Paris has added nearly 70 hectares of green infrastructure and rooftop gardens in order to reduce the urban heat island effect.
Paris’ dense infrastructure network, built largely of concrete and asphalt, causes a significant urban heat island effect in which city temperatures are noticably higher than those in nearby rural areas. This trend is exacerbated by climate change, and to help reverse its effects, the city has instituted a range of greening initiatives that will make the city’s infrastructure more permeable and absorbent and improve air quality
One of the most urgent and noticeable ways in which climate change affects the French capital is the city’s urban heat island effect. To alleviate rising temperatures, Paris is greening its grey infrastructure, planting trees, and creating rooftop gardens all over the city in order to adapt to climate change and create a more pleasant living environment for its citizens. The city has already added 62 hectares of green space and 4.7 hectares of green roofs.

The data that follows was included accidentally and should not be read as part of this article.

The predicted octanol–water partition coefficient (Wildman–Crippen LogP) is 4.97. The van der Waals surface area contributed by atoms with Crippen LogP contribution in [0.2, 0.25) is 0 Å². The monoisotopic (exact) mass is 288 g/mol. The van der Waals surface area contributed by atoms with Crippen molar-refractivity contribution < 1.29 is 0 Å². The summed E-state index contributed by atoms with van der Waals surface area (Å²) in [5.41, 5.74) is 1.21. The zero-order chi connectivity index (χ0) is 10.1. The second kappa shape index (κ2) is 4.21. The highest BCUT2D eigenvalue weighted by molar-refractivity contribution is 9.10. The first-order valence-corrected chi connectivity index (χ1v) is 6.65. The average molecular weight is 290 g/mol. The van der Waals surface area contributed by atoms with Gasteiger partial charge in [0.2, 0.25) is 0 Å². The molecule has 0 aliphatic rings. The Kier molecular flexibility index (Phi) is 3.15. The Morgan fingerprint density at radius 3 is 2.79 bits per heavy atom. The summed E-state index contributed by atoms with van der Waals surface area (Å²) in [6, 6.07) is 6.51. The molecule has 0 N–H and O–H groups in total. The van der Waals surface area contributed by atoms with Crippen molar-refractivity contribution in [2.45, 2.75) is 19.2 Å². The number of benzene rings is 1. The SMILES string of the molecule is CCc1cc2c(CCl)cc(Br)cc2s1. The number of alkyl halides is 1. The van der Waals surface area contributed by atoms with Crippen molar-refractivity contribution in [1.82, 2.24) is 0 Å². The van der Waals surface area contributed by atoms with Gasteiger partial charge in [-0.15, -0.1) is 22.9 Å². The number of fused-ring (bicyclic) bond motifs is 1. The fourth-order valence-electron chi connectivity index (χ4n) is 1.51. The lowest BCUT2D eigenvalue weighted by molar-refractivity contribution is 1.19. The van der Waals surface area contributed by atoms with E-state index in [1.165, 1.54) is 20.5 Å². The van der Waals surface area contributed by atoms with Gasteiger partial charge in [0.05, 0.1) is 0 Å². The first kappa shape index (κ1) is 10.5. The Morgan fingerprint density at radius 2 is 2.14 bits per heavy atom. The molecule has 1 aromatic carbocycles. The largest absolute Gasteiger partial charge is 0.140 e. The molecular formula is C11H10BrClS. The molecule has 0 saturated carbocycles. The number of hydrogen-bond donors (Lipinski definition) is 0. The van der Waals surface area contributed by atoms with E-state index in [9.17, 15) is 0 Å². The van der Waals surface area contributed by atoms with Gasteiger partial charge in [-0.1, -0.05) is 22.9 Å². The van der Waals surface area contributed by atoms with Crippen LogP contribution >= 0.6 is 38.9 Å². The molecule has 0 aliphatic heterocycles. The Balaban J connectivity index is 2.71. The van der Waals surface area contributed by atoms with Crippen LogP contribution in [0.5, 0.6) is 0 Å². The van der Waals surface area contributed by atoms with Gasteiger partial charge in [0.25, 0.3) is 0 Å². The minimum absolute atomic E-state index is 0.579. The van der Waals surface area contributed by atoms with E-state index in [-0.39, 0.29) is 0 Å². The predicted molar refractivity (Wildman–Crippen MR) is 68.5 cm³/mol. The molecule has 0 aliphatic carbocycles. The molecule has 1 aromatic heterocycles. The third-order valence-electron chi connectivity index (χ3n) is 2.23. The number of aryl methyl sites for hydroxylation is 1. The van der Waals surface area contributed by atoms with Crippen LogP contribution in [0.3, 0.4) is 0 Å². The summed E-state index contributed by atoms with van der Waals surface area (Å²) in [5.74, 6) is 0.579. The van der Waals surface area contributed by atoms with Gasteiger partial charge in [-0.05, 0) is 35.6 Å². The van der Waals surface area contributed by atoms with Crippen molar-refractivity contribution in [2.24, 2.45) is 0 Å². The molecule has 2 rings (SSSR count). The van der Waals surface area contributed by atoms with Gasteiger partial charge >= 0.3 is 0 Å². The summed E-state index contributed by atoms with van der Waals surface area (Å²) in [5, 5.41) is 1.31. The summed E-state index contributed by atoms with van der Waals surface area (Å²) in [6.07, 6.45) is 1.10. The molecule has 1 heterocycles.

The coming years will see this progress expanded. Going forward, vegetation must be planted on all new buildings, and, by 2020, the city will build 100 additional hectares of green roofs – one-third of which will be used to produce fruit and vegetables. To get citizens on board with the initiatives, the city issued a “license to green” to all Parisians encouraging them to plant more trees and gardens on vacant pieces of land – anything from a small strip of grass on a sidewalk to a full-fledged community garden.
Environmental Benefits – Increased vegetation absorbs more CO2 and improves air quality.
Social Benefits – 80% of Parisians support the initiatives to create more green spaces in the city, which will lead to a more pleasant living environment
Health Benefits – Fifteen thousand people died in France during a heat wave in 2003. To prevent such disasters from becoming more common, Paris is protecting its citizens – particularly the elderly and those in ill health – from excessive heat.
Presented by C40 Cities Climate Leadership Group (C40), Sustainia and Realdania – Cities100 showcases leading solutions to urban climate challenges in ten sectors, ranging from solid waste management to transportation.
Available online and in print, Cities100 provides stakeholders an accessible format to explore achievable solutions for climate action in cities, and will be a useful tool for relevant groups ranging from impact investors and development organizations, to mayors and city governments. You can access the full Cities100 2015 publication online here.
- Key Impact
- 20,000 new trees planted by 2020